End of Watch (2012)
David Ayer, known among other things for penning Training Day, now returns to the harsh streets of South Central Los Angeles to fight crime – for the fourth time in a row as a director, actually. Clearly he feels there is work to be done there, and judging by the culture, people and discourse portrayed in this film, it seems like a political disaster area, to say the least. Since I have never been west of New York City, I cannot speak for the validity of what Ayer presents here, but if South Central is actually populated by people who act and speak like the characters in End of Watch, they are living caricatures. That's true for most every supporting character in here, and to a degree also for our protagonists, police officers Brian Taylor (Jake Gyllenhaal) and Miguel Zavala (Michael Peña). They patrol these sun-drenched streets waiting for dispatch to send them to the next crime scene, where they encounter continually more mindless gangsters and gruesome horrors. In between, they chatter and have a good time, and we almost get to know them as human beings, although there's not that much interesting about them. They're your standard TV-show cops, updated with a little more gangster lingo and – as a pleasant surprise – enthusiasm for what they do.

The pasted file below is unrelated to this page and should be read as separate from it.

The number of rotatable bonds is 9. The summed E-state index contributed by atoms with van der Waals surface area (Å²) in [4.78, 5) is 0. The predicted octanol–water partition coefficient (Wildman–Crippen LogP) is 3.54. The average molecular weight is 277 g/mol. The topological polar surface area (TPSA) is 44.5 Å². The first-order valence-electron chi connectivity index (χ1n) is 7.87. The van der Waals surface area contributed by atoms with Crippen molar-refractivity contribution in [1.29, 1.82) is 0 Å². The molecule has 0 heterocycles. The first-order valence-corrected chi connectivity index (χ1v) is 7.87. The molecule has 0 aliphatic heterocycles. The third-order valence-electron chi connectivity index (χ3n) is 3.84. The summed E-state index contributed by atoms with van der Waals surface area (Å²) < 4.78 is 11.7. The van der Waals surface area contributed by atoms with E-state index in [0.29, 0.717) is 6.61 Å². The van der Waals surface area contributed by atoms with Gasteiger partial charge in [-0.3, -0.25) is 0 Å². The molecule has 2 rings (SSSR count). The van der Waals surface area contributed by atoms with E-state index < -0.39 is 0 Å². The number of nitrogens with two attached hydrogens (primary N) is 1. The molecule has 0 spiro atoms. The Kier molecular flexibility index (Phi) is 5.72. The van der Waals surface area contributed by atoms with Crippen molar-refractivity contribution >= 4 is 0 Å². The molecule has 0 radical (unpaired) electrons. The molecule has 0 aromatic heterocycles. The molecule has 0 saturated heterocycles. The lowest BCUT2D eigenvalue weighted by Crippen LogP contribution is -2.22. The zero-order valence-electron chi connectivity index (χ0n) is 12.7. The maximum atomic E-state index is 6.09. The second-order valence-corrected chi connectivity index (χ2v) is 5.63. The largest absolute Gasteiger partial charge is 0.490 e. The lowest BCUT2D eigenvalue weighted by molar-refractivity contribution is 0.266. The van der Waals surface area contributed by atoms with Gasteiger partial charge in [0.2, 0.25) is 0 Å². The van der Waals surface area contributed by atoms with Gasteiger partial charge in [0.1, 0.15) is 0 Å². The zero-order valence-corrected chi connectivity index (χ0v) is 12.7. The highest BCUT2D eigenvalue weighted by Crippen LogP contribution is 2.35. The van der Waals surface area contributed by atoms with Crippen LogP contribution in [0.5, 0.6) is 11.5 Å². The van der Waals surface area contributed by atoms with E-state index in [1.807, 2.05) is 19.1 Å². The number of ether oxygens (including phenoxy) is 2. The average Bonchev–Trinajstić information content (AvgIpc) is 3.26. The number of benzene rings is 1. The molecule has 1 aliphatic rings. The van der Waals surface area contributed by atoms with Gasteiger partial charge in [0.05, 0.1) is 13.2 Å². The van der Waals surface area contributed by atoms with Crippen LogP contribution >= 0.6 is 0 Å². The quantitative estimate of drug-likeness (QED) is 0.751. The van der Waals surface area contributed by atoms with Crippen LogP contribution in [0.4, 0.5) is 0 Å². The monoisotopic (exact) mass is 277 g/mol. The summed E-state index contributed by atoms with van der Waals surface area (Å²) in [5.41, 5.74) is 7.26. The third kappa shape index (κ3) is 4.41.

They're also updated with small chest-mounted cameras, which Taylor intends to use for some sort of university project. This is of course merely Ayer's excuse for telling his story with a shaky, subjective camera. As always, this is tiresome to watch, but I like it far better here than in the numerous ineffective horror movies of late (popularized by Cloverfield). It gives the film an intensity and realism (Ayer's intentions exactly) which elevates the plot and creates some nail-biting suspense – especially towards the end. In some of these scenes, there's actually reason to believe you're watching events from real life, but the hollywoodish ending duly arrives to get us back to earth – in exchange for a few cheap tears. Here be spoilers: The climax scene is both dubiously motivated, unnecessary undelicate, and marred by an unrewarding instance of deus ex machina. Conclusion: End of Watch aims for hardhitting, crisp realism - and succeeds to some degree, but not with any particular merit, because the film has far too many flaws, some of which are amateurish.